I had the best weekend, y’all.
On Saturday, my GPS and I slalomed down the Orange Barrel Trail to Indianapolis, a trip that would have taken longer than I planned, even if I’d remembered which time zone and Daylight Savings Plan that part of the state is using these days.
The purpose of the journey was to meet up with writer friends I’d originally met online a couple of years ago, when I started hanging out in the comments section of Betsy Lerner’s blog. Four of us—Lyra, Sherry Stanley Stanfa, and Laura Maylene Walter, just to shamelessly name drop—were meeting Saturday, spending the night at the perfectly placed Westin Hotel, and then having breakfast with three other friends the next morning.
Lyra and I had hoped to arrive early in the afternoon to spend an hour of two writing and/or talking over snacklunch, but we’d both made a late start and the above memoryfail about the time zone, so we both showed up around four o’clock EST, mere minutes before Sherry and Laura.
We dumped our stuff with Christian the Concierge, who can rock a bow tie, and immediately set forth to find the Kurt Vonnegut Memorial Library, because it closed at 5.
Unfortunately, we set forth in the wrong direction, but we found a lovely park about ten blocks down where we could stop, reorient ourselves, and maybe turn the map around a little.
We did make it in time, though and it was well worth the walk.
Photo graciously supplied by Lyra–my attempt was a big black rectangle.
It’s a great place, small but high impact, with art and reading materials, displays and quotes, photographs of an astonishingly young Mr. Vonnegut—I found the evolution of his hair almost as interesting as the rest of his personal history— and also a knowledgeable assistant curator (I think?) with whom we had a great conversation about the outrageous banning of books in schools (his daughter is a lucky kid).
And a nifty little gift shop, where many Vonnegut-themed souvenirs were purchased.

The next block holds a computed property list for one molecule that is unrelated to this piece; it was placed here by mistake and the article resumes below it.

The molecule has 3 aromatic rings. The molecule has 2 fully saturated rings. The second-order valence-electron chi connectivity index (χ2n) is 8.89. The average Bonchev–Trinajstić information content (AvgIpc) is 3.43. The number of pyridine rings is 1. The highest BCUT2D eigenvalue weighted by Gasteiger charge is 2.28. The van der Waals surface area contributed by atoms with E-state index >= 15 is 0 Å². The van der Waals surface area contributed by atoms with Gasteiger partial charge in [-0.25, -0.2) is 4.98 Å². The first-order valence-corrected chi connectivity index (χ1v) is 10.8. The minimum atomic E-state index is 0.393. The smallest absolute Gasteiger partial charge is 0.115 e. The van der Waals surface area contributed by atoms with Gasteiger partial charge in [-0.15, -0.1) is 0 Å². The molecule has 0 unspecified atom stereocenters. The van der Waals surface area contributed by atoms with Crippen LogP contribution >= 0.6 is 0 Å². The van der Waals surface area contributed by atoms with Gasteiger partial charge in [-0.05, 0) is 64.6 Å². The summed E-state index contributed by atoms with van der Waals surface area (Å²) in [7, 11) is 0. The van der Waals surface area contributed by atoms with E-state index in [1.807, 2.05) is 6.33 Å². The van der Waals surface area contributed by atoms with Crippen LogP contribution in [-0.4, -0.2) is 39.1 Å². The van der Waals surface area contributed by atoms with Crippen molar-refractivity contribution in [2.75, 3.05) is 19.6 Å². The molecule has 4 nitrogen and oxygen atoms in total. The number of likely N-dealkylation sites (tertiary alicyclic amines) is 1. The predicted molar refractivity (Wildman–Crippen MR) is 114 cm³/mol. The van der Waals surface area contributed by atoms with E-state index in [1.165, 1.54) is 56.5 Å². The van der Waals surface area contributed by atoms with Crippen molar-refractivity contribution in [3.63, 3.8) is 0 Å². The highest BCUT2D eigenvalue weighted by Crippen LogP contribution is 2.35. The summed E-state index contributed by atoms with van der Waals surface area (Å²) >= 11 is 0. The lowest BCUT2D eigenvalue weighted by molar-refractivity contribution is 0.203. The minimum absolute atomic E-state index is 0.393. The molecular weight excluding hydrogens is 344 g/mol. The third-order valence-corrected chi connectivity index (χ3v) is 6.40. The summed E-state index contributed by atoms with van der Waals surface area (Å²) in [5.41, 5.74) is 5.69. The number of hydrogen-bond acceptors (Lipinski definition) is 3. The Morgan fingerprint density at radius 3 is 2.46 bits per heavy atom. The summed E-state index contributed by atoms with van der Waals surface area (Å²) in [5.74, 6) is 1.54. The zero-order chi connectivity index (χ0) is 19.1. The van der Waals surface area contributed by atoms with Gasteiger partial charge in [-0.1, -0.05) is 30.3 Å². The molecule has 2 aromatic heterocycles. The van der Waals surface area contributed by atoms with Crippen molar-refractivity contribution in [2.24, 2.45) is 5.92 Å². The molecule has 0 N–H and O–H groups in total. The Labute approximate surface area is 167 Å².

I spent the rest of the evening and a good portion of the night eating, talking, drinking, talking, laughing, suddenly getting serious with the talk, moving to a quieter venue, and drinking, eating, and talking some more with these amazing women who happen to be amazing writers and, somehow, my friends.
I wore out about half-past midnight, because I am a sleep-deprived pumpkin, and collapsed into a bed so comfortable^ I would have tried to smuggle out with me—mattress, duvet, and All The Pillows—if I thought I could find my car in the parking garage and stuff everything into the trunk of my Civic before I was caught by Christian the Concierge.
The next morning, I woke earlier than I’d intended, showered, packed, wrote a very little, poked at the Vonnegut-shaped Souvenir Blister on my left foot—and so it goes—and went down to the lobby to meet Amy, who kindly helped me find my car so I could stash the mattress dump my bags. We waved at Lisa Golden, who passed by on her way to a more sensible parking space, and headed for Café Patachou, where we joined and were joined by the rest of our crew at our table, which was blessedly close to both the Self-Serve Coffee Station and the bathroom.
It was serendipity all the way through, y’all.
After a couple hours of talk both writerly and otherwise, and the eating of good food and drinking of massive amounts of delicious caffeine, we all hugged—one or two of us might have teared up a bit—and went off in our separate directions.
The GPS and I followed the Orange Barrel Trail west for five hours and a good portion of Laurie King’s Garment of Shadows, arrived home, passed out leaf-shaped bars of hotel soap to my children, who are not Vonnegut fans (yet), and collapsed on my own pretty-darned-comfortable mattress until dinner.
It was a very good weekend.
We need to do it again—soon!
*I was later told that the others came into the room twice to get beer and snacks from the cooler, and when I woke up the next morning, Lyra was sleeping in the other bed, but I don’t remember a thing. That’s serious comfort. Or serious exhaustion, anyway, which is easier to fit into a Honda Civic, so whatever.